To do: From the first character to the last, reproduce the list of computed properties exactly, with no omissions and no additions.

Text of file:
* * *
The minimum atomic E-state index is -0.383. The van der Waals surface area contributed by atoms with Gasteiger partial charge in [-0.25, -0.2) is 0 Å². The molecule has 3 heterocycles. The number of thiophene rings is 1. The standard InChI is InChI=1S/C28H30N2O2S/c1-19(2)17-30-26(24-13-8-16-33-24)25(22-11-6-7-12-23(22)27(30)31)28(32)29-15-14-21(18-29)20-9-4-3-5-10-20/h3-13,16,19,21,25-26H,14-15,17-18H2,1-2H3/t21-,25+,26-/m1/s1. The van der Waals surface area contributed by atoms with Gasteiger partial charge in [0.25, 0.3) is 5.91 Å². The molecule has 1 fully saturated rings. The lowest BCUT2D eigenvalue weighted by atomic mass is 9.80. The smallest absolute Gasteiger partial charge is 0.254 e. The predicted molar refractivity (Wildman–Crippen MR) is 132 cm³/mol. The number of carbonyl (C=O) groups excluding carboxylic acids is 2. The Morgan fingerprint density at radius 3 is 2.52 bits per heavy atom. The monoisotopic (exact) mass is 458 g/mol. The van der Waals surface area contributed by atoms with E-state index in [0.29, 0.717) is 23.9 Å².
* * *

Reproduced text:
The minimum atomic E-state index is -0.383. The van der Waals surface area contributed by atoms with Gasteiger partial charge in [-0.25, -0.2) is 0 Å². The molecule has 3 heterocycles. The number of thiophene rings is 1. The standard InChI is InChI=1S/C28H30N2O2S/c1-19(2)17-30-26(24-13-8-16-33-24)25(22-11-6-7-12-23(22)27(30)31)28(32)29-15-14-21(18-29)20-9-4-3-5-10-20/h3-13,16,19,21,25-26H,14-15,17-18H2,1-2H3/t21-,25+,26-/m1/s1. The van der Waals surface area contributed by atoms with Gasteiger partial charge in [0.25, 0.3) is 5.91 Å². The molecule has 1 fully saturated rings. The lowest BCUT2D eigenvalue weighted by atomic mass is 9.80. The smallest absolute Gasteiger partial charge is 0.254 e. The predicted molar refractivity (Wildman–Crippen MR) is 132 cm³/mol. The number of carbonyl (C=O) groups excluding carboxylic acids is 2. The Morgan fingerprint density at radius 3 is 2.52 bits per heavy atom. The monoisotopic (exact) mass is 458 g/mol. The van der Waals surface area contributed by atoms with E-state index in [0.29, 0.717) is 23.9 Å².